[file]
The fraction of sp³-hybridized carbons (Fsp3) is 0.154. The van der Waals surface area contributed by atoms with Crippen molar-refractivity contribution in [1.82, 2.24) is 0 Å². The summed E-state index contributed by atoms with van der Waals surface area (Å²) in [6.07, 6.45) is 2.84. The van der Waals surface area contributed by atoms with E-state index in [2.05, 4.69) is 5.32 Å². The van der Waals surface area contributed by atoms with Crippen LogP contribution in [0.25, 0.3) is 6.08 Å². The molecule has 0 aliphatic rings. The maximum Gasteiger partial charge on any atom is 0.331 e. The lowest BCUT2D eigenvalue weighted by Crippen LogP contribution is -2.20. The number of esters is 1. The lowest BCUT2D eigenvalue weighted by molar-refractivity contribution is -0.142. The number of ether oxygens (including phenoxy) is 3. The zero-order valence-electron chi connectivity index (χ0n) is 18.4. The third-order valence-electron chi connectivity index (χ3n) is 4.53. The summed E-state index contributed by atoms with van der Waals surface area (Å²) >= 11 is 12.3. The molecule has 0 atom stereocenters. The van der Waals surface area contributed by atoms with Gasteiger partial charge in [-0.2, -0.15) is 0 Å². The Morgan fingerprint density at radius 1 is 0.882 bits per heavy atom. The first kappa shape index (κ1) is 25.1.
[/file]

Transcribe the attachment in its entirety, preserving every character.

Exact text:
The fraction of sp³-hybridized carbons (Fsp3) is 0.154. The van der Waals surface area contributed by atoms with Crippen molar-refractivity contribution in [1.82, 2.24) is 0 Å². The summed E-state index contributed by atoms with van der Waals surface area (Å²) in [6.07, 6.45) is 2.84. The van der Waals surface area contributed by atoms with E-state index in [2.05, 4.69) is 5.32 Å². The van der Waals surface area contributed by atoms with Crippen LogP contribution in [0.25, 0.3) is 6.08 Å². The molecule has 0 aliphatic rings. The maximum Gasteiger partial charge on any atom is 0.331 e. The lowest BCUT2D eigenvalue weighted by Crippen LogP contribution is -2.20. The number of esters is 1. The lowest BCUT2D eigenvalue weighted by molar-refractivity contribution is -0.142. The number of ether oxygens (including phenoxy) is 3. The zero-order valence-electron chi connectivity index (χ0n) is 18.4. The third-order valence-electron chi connectivity index (χ3n) is 4.53. The summed E-state index contributed by atoms with van der Waals surface area (Å²) >= 11 is 12.3. The molecule has 0 atom stereocenters. The van der Waals surface area contributed by atoms with Gasteiger partial charge in [-0.2, -0.15) is 0 Å². The Morgan fingerprint density at radius 1 is 0.882 bits per heavy atom. The first kappa shape index (κ1) is 25.1.